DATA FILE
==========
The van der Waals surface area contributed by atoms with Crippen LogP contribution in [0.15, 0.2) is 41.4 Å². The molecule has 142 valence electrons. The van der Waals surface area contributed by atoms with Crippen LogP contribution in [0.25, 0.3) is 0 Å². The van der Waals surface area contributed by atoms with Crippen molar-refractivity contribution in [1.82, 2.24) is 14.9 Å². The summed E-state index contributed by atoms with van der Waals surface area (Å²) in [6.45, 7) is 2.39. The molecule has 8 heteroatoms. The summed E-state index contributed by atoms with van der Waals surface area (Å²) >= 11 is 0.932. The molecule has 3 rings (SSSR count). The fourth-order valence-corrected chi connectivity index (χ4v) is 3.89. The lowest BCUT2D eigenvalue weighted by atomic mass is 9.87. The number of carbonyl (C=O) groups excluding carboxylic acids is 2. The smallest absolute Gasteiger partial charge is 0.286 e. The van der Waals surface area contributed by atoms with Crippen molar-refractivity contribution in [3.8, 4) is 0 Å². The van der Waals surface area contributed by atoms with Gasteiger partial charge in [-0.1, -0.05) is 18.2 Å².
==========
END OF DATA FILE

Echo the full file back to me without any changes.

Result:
The van der Waals surface area contributed by atoms with Crippen LogP contribution in [0.15, 0.2) is 41.4 Å². The molecule has 142 valence electrons. The van der Waals surface area contributed by atoms with Crippen LogP contribution in [0.25, 0.3) is 0 Å². The van der Waals surface area contributed by atoms with Crippen molar-refractivity contribution in [1.82, 2.24) is 14.9 Å². The summed E-state index contributed by atoms with van der Waals surface area (Å²) in [6.45, 7) is 2.39. The molecule has 8 heteroatoms. The summed E-state index contributed by atoms with van der Waals surface area (Å²) >= 11 is 0.932. The molecule has 3 rings (SSSR count). The fourth-order valence-corrected chi connectivity index (χ4v) is 3.89. The lowest BCUT2D eigenvalue weighted by atomic mass is 9.87. The number of carbonyl (C=O) groups excluding carboxylic acids is 2. The smallest absolute Gasteiger partial charge is 0.286 e. The van der Waals surface area contributed by atoms with Crippen molar-refractivity contribution in [3.8, 4) is 0 Å². The van der Waals surface area contributed by atoms with Gasteiger partial charge in [-0.1, -0.05) is 18.2 Å².